It is interesting to note that on the graph analysis assignment, approximately the same number of students choose to make up their graphs as choose to use graphs from publications. In the latter case, many students use graphs related to their majors. Some examples of situations for which students have created their own graphs are:
1) a graph of Joe Function's trip through the land of Graphia where a removable discontinuity is represented by a trap;
2) a graph of Anakin Skywalker/Darth Vader's relationship with the force where the x-intercepts represent his changes from the "good side" to the "dark side" and back again;
3) a graph of profits for Computer Totes, Inc., where a fire in the factory created a jump discontinuity. The narrative written by the student in this paper was in the form of newspaper articles.
Some examples of graphs students found in publications are:
1) a graph of power levels in thermal megawatts of the Chernobyl nuclear power plant accident where there is a vertical asymptote at 1:23 a.m. on April 16, 1986;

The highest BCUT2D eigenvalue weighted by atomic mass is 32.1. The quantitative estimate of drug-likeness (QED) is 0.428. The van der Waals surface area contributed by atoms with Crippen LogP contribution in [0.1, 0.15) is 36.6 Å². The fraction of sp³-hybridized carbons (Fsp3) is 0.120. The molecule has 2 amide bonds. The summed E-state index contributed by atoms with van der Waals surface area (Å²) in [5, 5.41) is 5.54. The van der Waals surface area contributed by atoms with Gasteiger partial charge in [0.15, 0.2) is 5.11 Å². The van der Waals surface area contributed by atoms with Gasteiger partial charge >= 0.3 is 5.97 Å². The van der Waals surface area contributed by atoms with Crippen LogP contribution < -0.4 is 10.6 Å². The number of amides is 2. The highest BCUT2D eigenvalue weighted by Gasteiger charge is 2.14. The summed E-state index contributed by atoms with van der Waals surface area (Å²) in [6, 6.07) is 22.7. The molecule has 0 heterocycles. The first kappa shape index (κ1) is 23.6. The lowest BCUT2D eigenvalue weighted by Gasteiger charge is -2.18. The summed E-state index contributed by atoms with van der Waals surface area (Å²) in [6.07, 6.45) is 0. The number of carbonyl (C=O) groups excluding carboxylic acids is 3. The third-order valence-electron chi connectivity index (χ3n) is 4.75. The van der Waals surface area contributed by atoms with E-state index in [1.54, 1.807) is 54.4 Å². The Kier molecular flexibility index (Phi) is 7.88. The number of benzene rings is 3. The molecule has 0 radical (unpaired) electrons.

2) a graph of tourism in Israel from 1989 to 1994 with an absolute minimum occurring during the Persian Gulf War;
3) a graph of the unemployment percentage where it is increasing at an increasing rate between 1989 and 1992.
The assignment on Riemann sums has also produced some very innovative work. One student prepared a little book made of construction paper and yarn, entitled "Riemann Sums for Kids." A French major, writing in French, explained how one could amuse oneself on a rainy day by using Riemann sums to approximate the area of an oval rug. Another student wrote a guide for parents to use when helping their children with homework involving Riemann sums. An elementary education major prepared a lesson plan on the subject that could be used in a fifth grade class. Several students submitted poems in which they explained the Riemann sum process.
The portfolio produces fairly standard results because it consists of more "traditional" problems. However, there have been some creative presentations, such as prefacing each section of the portfolio by a pertinent cartoon.
Use of Findings
When I first started using writing assignments in Honors Applied Calculus, I only counted them collectively as 10% of the final course grade. At that time, I did not value the writing as much as I did the in-class computational tests. However, I soon realized that students devoted more thought, time, and effort to the writing assignments than they did to the tests. I also realized that I learned more, through their writing, about how my students thought about and related to mathematics than I did from their tests. As a result, I now give equal weight to writing assignments, the portfolio, tests, and homework when determining the final course grades in the course.